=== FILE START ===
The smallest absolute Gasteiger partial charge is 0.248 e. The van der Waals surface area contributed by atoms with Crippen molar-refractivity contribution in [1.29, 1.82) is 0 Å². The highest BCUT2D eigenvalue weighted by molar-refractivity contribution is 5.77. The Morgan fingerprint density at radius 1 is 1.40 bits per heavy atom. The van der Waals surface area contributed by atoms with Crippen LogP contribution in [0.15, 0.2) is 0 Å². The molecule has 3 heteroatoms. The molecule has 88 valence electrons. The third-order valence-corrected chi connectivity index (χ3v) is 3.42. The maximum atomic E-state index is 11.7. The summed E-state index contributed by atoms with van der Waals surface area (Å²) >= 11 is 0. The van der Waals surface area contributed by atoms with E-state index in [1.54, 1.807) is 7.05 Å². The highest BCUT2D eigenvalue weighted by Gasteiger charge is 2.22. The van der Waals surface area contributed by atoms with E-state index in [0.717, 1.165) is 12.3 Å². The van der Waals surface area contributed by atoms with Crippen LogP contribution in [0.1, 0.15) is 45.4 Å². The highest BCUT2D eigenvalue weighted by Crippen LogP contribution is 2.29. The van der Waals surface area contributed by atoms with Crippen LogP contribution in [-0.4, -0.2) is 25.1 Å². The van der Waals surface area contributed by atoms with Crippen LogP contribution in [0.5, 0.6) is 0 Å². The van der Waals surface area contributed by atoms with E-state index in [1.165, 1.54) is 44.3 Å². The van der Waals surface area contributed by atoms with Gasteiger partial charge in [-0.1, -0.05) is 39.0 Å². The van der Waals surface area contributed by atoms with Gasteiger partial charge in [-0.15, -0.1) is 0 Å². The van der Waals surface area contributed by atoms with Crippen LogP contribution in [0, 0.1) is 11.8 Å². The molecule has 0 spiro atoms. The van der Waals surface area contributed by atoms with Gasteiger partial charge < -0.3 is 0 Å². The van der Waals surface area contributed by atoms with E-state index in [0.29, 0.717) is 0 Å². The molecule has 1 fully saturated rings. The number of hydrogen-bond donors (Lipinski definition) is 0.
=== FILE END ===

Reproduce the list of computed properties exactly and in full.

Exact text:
The smallest absolute Gasteiger partial charge is 0.248 e. The van der Waals surface area contributed by atoms with Crippen molar-refractivity contribution in [1.29, 1.82) is 0 Å². The highest BCUT2D eigenvalue weighted by molar-refractivity contribution is 5.77. The Morgan fingerprint density at radius 1 is 1.40 bits per heavy atom. The van der Waals surface area contributed by atoms with Crippen LogP contribution in [0.15, 0.2) is 0 Å². The molecule has 3 heteroatoms. The molecule has 88 valence electrons. The third-order valence-corrected chi connectivity index (χ3v) is 3.42. The maximum atomic E-state index is 11.7. The summed E-state index contributed by atoms with van der Waals surface area (Å²) >= 11 is 0. The van der Waals surface area contributed by atoms with E-state index in [1.54, 1.807) is 7.05 Å². The highest BCUT2D eigenvalue weighted by Gasteiger charge is 2.22. The van der Waals surface area contributed by atoms with E-state index in [0.717, 1.165) is 12.3 Å². The van der Waals surface area contributed by atoms with Crippen LogP contribution in [0.1, 0.15) is 45.4 Å². The highest BCUT2D eigenvalue weighted by Crippen LogP contribution is 2.29. The van der Waals surface area contributed by atoms with Crippen LogP contribution in [-0.4, -0.2) is 25.1 Å². The van der Waals surface area contributed by atoms with Crippen LogP contribution in [0.5, 0.6) is 0 Å². The van der Waals surface area contributed by atoms with E-state index in [1.165, 1.54) is 44.3 Å². The van der Waals surface area contributed by atoms with Gasteiger partial charge in [-0.1, -0.05) is 39.0 Å². The van der Waals surface area contributed by atoms with Gasteiger partial charge in [-0.15, -0.1) is 0 Å². The van der Waals surface area contributed by atoms with Crippen LogP contribution in [0, 0.1) is 11.8 Å². The molecule has 0 spiro atoms. The van der Waals surface area contributed by atoms with Gasteiger partial charge < -0.3 is 0 Å². The van der Waals surface area contributed by atoms with E-state index in [0.29, 0.717) is 0 Å². The molecule has 1 fully saturated rings. The number of hydrogen-bond donors (Lipinski definition) is 0.